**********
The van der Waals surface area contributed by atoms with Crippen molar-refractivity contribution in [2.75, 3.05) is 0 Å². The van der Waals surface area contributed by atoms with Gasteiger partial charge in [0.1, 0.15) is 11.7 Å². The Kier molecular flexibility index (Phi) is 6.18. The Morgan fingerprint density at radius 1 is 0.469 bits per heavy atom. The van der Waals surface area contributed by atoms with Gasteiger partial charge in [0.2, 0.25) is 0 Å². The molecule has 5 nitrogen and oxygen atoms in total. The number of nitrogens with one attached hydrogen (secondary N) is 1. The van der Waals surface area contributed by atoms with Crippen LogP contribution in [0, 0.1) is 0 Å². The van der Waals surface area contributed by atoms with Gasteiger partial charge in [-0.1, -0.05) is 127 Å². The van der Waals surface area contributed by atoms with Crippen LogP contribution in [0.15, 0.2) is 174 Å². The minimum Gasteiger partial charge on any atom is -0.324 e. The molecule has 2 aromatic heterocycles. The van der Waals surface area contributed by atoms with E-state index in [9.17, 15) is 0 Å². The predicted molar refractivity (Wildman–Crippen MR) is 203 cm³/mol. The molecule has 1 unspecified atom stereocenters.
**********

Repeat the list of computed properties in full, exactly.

The van der Waals surface area contributed by atoms with Crippen molar-refractivity contribution in [2.75, 3.05) is 0 Å². The van der Waals surface area contributed by atoms with Gasteiger partial charge in [0.1, 0.15) is 11.7 Å². The Kier molecular flexibility index (Phi) is 6.18. The Morgan fingerprint density at radius 1 is 0.469 bits per heavy atom. The van der Waals surface area contributed by atoms with Gasteiger partial charge in [0.2, 0.25) is 0 Å². The molecule has 5 nitrogen and oxygen atoms in total. The number of nitrogens with one attached hydrogen (secondary N) is 1. The van der Waals surface area contributed by atoms with Crippen LogP contribution in [0, 0.1) is 0 Å². The van der Waals surface area contributed by atoms with Gasteiger partial charge in [-0.1, -0.05) is 127 Å². The van der Waals surface area contributed by atoms with Crippen LogP contribution in [0.15, 0.2) is 174 Å². The minimum Gasteiger partial charge on any atom is -0.324 e. The molecule has 2 aromatic heterocycles. The van der Waals surface area contributed by atoms with E-state index in [9.17, 15) is 0 Å². The predicted molar refractivity (Wildman–Crippen MR) is 203 cm³/mol. The molecule has 1 unspecified atom stereocenters.